The Rapp for Aug. 20

From his Sunday slideshow at the library: Amrit Tamang (center, light-colored shirt) poses with family and village residents before putting to use some of the supplies Rappahannock residents helped pay for. Courtesy photo
From his Sunday slideshow at the library: Amrit Tamang (center, light-colored shirt) poses with family and village residents before putting to use some of the supplies Rappahannock residents helped pay for.

Earthquake update

Amrit Tamang hauls rice to his family's earthquake-damaged village in Nepal.Courtesy photo
Amrit Tamang hauls rice to his family’s earthquake-damaged village in Nepal.

Amrit Tamang, RCHS Class of 2014, probably has a few more compelling summer-vacation stories to tell than some of his classmates when he returns to George Mason University for his sophomore year at the end of the month. Before that, he’ll be telling some of these stories this Sunday evening (Aug. 23) at the Rappahannock Library, along with a slide presentation of his relief efforts and the status of his extended family and their two villages in a remote area of Nepal affected by the earthquakes this spring.

Amrit and his parents, Surja Tamang and Medge Carter, also said they wanted to thank the Rappahannock community again “for their amazing, generous support that made these and planned, future efforts possible,” as Carter emailed this week. “Please join us on Sunday, August 23 at 7 p.m. in the Rappahannock Library (Chairs! Air conditioning! No mosquitoes!) for this update,” she added.

Sustainable landscaping, anyone?

Lobelia cardinalis, aka cardinal flower, aka the hummingbird magnet, is among the native plants cultivated at Hill House Nursery in Castleton.Courtesy photo
Lobelia cardinalis, aka cardinal flower, aka the hummingbird magnet, is among the native plants cultivated at Hill House Nursery in Castleton.

Fall is almost here, a good time to plant many native perennials and shrubs that can provide a sanctuary for wildlife. The Piedmont Environmental Council is sponsoring a free Sustainable Landscaping workshop (and plant sale) on Aug. 29 to help.

Hill House Farm and Native Plant Nursery will also have a variety of native plants for sale after the workshop. The workshop (1 p.m.) and native plant sale (3 p.m.) are at Lord Fairfax Community College (6480 College St., Warrenton).

Experts from Fauquier Master Gardeners, Virginia Department of Forestry, Prince William Conservation Alliance and Hill House Nursery will share information about yard care practices, suburban tree care and maintenance, use of native plants, and other landscaping practices that benefit wildlife and the environment.

Space is limited; the event’s free but registration is required (pecva.org/events). For more information, contact PEC’s Julie Bolthouse at jbolthouse@pecva.org or 540-347-2334.

All-woman jazz orchestra kicks off Castleton in Performance

Shannon Gunn and the Bullettes kick off the Castleton in Performance season on Sept. 20 at the intimate Castleton Theatre House.Courtesy photo
Shannon Gunn and the Bullettes kick off the Castleton in Performance season on Sept. 20 at the intimate Castleton Theatre House.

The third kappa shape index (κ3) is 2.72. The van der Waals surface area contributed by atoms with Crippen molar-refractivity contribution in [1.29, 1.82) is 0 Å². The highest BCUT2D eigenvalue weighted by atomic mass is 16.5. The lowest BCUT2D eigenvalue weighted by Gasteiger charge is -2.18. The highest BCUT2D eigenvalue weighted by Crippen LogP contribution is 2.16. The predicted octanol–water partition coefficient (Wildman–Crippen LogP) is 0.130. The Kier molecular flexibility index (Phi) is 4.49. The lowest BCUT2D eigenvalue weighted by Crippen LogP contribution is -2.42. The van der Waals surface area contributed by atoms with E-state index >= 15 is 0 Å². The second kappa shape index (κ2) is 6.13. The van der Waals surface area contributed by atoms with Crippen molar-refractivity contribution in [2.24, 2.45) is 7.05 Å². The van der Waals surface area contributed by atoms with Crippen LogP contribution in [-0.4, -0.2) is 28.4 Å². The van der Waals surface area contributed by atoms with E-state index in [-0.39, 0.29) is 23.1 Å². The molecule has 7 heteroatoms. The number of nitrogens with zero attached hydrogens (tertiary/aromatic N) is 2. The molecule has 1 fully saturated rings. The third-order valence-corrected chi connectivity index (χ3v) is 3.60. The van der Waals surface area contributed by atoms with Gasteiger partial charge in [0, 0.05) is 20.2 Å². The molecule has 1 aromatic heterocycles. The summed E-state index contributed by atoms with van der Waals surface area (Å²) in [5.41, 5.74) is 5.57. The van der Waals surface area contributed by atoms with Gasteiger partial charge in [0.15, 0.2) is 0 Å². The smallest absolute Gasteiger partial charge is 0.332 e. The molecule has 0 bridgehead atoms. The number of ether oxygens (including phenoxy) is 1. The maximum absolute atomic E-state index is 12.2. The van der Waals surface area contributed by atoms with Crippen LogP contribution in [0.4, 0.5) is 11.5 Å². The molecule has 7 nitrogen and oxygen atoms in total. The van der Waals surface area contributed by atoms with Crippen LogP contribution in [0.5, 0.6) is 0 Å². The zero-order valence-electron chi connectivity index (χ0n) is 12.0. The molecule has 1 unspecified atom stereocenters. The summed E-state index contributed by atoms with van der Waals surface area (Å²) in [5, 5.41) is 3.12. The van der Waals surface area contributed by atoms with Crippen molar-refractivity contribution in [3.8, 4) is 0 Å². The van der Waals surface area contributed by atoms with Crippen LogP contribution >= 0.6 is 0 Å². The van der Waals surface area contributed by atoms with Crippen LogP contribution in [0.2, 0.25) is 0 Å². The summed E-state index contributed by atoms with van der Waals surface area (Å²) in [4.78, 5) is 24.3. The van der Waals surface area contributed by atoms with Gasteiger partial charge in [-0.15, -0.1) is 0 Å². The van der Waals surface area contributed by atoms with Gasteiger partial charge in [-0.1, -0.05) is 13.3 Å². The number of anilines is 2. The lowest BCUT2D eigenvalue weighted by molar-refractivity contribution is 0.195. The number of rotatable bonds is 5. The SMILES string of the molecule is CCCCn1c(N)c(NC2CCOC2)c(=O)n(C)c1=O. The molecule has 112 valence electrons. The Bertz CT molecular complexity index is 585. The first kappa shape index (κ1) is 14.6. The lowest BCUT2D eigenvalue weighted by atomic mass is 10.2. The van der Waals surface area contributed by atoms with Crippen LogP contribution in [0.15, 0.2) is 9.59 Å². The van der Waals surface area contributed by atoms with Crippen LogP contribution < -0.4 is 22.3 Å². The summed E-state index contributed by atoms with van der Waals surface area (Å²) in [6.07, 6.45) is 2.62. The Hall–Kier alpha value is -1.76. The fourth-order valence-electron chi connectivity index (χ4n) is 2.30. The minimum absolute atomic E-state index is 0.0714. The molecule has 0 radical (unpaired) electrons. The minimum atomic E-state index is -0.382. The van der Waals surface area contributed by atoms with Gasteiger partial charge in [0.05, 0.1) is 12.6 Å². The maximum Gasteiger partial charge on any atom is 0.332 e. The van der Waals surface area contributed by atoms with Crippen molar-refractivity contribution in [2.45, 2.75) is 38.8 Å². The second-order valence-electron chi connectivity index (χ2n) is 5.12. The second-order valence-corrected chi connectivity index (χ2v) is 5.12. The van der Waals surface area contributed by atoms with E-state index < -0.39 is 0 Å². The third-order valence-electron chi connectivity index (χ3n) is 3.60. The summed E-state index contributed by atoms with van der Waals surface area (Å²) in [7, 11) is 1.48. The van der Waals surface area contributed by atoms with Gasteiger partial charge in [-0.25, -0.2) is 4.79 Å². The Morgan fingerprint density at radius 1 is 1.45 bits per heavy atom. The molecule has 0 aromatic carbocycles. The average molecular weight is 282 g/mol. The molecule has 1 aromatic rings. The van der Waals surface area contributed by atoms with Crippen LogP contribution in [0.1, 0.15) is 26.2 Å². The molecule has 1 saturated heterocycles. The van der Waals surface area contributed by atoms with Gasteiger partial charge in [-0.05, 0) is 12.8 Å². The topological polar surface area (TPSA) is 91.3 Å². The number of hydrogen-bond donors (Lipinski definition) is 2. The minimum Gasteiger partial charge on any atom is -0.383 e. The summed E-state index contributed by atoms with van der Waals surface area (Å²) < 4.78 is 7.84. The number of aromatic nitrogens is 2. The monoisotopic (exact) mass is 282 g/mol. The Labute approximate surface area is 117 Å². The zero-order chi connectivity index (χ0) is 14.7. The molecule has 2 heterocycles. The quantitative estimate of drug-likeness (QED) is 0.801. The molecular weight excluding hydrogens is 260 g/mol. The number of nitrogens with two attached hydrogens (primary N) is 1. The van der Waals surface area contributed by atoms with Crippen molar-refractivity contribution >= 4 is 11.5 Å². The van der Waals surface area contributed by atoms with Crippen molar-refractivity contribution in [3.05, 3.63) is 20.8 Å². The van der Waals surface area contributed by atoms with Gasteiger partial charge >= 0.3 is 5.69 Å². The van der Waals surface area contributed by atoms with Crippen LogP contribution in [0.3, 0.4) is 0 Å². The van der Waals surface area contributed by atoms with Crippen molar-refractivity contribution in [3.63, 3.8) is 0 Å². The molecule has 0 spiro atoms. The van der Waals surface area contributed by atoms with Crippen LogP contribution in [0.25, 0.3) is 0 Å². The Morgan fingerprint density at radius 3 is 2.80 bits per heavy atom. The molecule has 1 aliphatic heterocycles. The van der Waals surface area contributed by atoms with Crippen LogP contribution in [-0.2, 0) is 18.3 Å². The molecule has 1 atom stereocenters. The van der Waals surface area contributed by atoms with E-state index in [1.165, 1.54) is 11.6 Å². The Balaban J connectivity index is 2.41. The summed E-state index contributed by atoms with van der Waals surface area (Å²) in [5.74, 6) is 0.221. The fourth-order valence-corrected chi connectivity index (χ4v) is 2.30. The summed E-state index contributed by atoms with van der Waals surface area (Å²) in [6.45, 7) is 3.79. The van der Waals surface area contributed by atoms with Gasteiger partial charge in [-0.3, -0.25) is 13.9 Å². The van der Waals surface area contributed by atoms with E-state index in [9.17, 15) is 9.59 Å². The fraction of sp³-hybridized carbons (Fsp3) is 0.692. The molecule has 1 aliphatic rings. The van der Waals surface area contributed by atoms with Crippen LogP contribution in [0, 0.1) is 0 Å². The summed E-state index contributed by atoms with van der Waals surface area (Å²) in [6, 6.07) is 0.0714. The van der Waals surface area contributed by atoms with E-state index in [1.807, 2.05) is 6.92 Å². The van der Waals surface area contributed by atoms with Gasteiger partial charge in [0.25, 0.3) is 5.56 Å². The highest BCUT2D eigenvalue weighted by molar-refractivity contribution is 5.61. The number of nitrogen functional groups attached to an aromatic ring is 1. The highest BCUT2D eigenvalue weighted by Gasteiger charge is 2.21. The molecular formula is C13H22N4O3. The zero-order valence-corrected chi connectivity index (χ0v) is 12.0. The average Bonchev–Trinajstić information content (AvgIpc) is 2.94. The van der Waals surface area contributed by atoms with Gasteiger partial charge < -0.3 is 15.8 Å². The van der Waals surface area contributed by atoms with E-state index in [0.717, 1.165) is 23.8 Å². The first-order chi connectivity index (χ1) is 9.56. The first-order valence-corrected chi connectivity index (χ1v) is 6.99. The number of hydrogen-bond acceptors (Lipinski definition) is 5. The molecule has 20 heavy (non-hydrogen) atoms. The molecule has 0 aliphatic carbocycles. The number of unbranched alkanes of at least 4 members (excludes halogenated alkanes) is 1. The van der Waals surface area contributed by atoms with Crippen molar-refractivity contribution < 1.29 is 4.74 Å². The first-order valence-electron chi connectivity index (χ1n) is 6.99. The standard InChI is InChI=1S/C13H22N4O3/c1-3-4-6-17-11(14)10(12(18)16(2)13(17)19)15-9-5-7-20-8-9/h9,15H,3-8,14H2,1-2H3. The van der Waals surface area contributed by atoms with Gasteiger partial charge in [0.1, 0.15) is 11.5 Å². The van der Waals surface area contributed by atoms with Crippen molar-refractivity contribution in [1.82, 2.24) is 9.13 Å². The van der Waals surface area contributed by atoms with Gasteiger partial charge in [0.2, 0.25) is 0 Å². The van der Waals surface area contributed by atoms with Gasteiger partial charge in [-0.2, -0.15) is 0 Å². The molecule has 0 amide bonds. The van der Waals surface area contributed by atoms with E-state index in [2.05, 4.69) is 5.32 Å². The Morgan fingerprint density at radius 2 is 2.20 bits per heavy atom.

Shannon Gunn and the Bullettes, the only all-women jazz orchestra in the Washington, D.C., area, kicks off the fall-winter season of Castleton in Performance at 4 p.m. Sunday, Sept. 20, with a concert ranging from big-band renditions of jazz classics to world premieres of new music at Castleton’s Theatre House.

Shannon Gunn and the Bullettes is a full jazz orchestra composed completely of women, a group that came together in 2010. Since that time, they’ve been entertaining audiences with jazz sounds of the past, present and future. The concert will benefit the music department of Fauquier High School, in Warrenton, enabling the school and its 150 student musicians to benefit from new sheet music, guest conductors and master classes.

The concert at Castleton includes old-time favorites and new music, “which might even include a new tune composed on the spot,” Gunn says. The former includes tunes made famous by Benny Goodman, Duke Ellington, Count Basie, Ella Fitzgerald, Nat King Cole and Thad Jones. The latter is by composers from D.C., New York and Australia, including compositions by band members as well as groove arrangements of popular tunes, such as an arrangement of a Radiohead tune that switches between 12/8 and 10/8 each measure.

“Our group is all about mentoring women and young people in jazz,” says Gunn. “We want to uplift women in jazz, to create networking opportunities for female and young jazz performers, and to provide inspiring role models for the future generations of jazz.”

“Shannon Gunn and the Bullettes have a way of bringing together generations of jazz-loving audience members and of attracting new, young audiences to this classic American style of music,” says Burnett Thompson, director of programming for Castleton in Performance.

Trombonist and bandleader Gunn is also heard on stage frequently with Bohemian Caverns Jazz Orchestra and has performed with Harry Watters, Jim Carroll, Kenny Rittenhouse, Billy Taylor, Wycliffe Gordon and other jazz greats. She is the music technology teacher at Woodbridge Senior High School in Woodbridge, Virginia.

Castleton in Performance’s 2015-2016 season includes an Oct. 11 show by Margaret Leng Tan — named “queen of the toy piano” by the New York Times — performing on toy pianos and all manner of toy instruments. Nov. 8 brings the Smithsonian Jazz Masterworks Orchestra, joined by Ellington biographer Edward Hasse, in a multi-media performance about the life, times and music of Duke Ellington.

Tickets for the Sept 20 benefit concert ($20 to $40) available at 866-974-0767 or castletonfestival.org.

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